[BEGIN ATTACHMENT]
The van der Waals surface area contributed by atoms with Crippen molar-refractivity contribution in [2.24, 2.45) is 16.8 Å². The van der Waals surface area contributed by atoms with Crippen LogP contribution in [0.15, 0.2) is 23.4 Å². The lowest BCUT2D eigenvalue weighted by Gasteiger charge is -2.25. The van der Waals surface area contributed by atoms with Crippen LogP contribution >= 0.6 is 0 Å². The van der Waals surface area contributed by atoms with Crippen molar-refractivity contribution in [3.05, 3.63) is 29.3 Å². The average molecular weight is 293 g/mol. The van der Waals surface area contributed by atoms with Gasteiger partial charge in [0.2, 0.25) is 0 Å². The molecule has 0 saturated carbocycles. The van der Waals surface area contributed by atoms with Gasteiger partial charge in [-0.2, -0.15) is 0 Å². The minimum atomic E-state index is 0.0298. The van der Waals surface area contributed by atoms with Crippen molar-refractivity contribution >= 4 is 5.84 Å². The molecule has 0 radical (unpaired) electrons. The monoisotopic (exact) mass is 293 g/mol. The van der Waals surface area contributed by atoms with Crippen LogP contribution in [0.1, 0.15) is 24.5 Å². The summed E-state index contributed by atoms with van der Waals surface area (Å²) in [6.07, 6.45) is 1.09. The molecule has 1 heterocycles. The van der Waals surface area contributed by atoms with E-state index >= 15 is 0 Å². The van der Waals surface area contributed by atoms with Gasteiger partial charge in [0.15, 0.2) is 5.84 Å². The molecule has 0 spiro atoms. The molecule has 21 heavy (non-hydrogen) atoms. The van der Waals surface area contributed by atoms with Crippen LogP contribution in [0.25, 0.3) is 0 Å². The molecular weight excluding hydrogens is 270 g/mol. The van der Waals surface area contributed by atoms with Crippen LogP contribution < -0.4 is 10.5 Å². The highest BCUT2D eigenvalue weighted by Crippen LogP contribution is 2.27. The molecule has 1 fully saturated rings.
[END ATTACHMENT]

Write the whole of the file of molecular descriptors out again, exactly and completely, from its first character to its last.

The van der Waals surface area contributed by atoms with Crippen molar-refractivity contribution in [2.24, 2.45) is 16.8 Å². The van der Waals surface area contributed by atoms with Crippen LogP contribution in [0.15, 0.2) is 23.4 Å². The lowest BCUT2D eigenvalue weighted by Gasteiger charge is -2.25. The van der Waals surface area contributed by atoms with Crippen LogP contribution >= 0.6 is 0 Å². The van der Waals surface area contributed by atoms with Crippen molar-refractivity contribution in [3.05, 3.63) is 29.3 Å². The average molecular weight is 293 g/mol. The van der Waals surface area contributed by atoms with Gasteiger partial charge in [0.2, 0.25) is 0 Å². The molecule has 0 saturated carbocycles. The van der Waals surface area contributed by atoms with Gasteiger partial charge in [-0.2, -0.15) is 0 Å². The minimum atomic E-state index is 0.0298. The van der Waals surface area contributed by atoms with Crippen molar-refractivity contribution >= 4 is 5.84 Å². The molecule has 0 radical (unpaired) electrons. The monoisotopic (exact) mass is 293 g/mol. The van der Waals surface area contributed by atoms with Crippen LogP contribution in [0.1, 0.15) is 24.5 Å². The summed E-state index contributed by atoms with van der Waals surface area (Å²) in [6.07, 6.45) is 1.09. The molecule has 1 heterocycles. The van der Waals surface area contributed by atoms with E-state index >= 15 is 0 Å². The van der Waals surface area contributed by atoms with Gasteiger partial charge in [0.15, 0.2) is 5.84 Å². The molecule has 0 spiro atoms. The molecule has 21 heavy (non-hydrogen) atoms. The van der Waals surface area contributed by atoms with Crippen LogP contribution in [0.25, 0.3) is 0 Å². The molecular weight excluding hydrogens is 270 g/mol. The van der Waals surface area contributed by atoms with Crippen LogP contribution < -0.4 is 10.5 Å². The highest BCUT2D eigenvalue weighted by Crippen LogP contribution is 2.27. The molecule has 1 fully saturated rings.